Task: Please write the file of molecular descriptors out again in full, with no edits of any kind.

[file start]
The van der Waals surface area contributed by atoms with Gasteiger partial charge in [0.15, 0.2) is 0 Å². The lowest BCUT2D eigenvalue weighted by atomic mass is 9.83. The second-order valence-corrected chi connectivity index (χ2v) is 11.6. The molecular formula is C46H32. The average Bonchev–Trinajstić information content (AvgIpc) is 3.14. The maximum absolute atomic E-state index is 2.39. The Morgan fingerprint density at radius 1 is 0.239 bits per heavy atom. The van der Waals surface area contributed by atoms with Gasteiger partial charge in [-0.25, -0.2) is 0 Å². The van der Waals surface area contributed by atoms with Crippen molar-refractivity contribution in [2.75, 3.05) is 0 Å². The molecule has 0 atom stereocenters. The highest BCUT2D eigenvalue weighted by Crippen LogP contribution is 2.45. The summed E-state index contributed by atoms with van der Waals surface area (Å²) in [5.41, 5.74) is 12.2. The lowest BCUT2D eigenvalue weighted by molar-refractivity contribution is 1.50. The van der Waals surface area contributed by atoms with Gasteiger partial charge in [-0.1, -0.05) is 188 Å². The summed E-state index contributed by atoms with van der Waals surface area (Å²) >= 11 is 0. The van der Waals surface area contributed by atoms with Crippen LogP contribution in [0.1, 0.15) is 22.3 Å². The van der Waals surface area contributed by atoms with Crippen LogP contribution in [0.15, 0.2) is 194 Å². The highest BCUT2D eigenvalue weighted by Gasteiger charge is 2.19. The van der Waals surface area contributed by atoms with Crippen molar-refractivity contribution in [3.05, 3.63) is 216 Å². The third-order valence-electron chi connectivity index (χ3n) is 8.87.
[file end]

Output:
The van der Waals surface area contributed by atoms with Gasteiger partial charge in [0.15, 0.2) is 0 Å². The lowest BCUT2D eigenvalue weighted by atomic mass is 9.83. The second-order valence-corrected chi connectivity index (χ2v) is 11.6. The molecular formula is C46H32. The average Bonchev–Trinajstić information content (AvgIpc) is 3.14. The maximum absolute atomic E-state index is 2.39. The Morgan fingerprint density at radius 1 is 0.239 bits per heavy atom. The van der Waals surface area contributed by atoms with Gasteiger partial charge in [-0.25, -0.2) is 0 Å². The van der Waals surface area contributed by atoms with Crippen molar-refractivity contribution in [2.75, 3.05) is 0 Å². The molecule has 0 atom stereocenters. The highest BCUT2D eigenvalue weighted by Crippen LogP contribution is 2.45. The summed E-state index contributed by atoms with van der Waals surface area (Å²) in [5.41, 5.74) is 12.2. The lowest BCUT2D eigenvalue weighted by molar-refractivity contribution is 1.50. The van der Waals surface area contributed by atoms with Gasteiger partial charge in [-0.1, -0.05) is 188 Å². The summed E-state index contributed by atoms with van der Waals surface area (Å²) >= 11 is 0. The van der Waals surface area contributed by atoms with Crippen LogP contribution in [0.1, 0.15) is 22.3 Å². The van der Waals surface area contributed by atoms with Crippen LogP contribution in [0.15, 0.2) is 194 Å². The highest BCUT2D eigenvalue weighted by Gasteiger charge is 2.19. The van der Waals surface area contributed by atoms with Crippen molar-refractivity contribution in [3.05, 3.63) is 216 Å². The third-order valence-electron chi connectivity index (χ3n) is 8.87.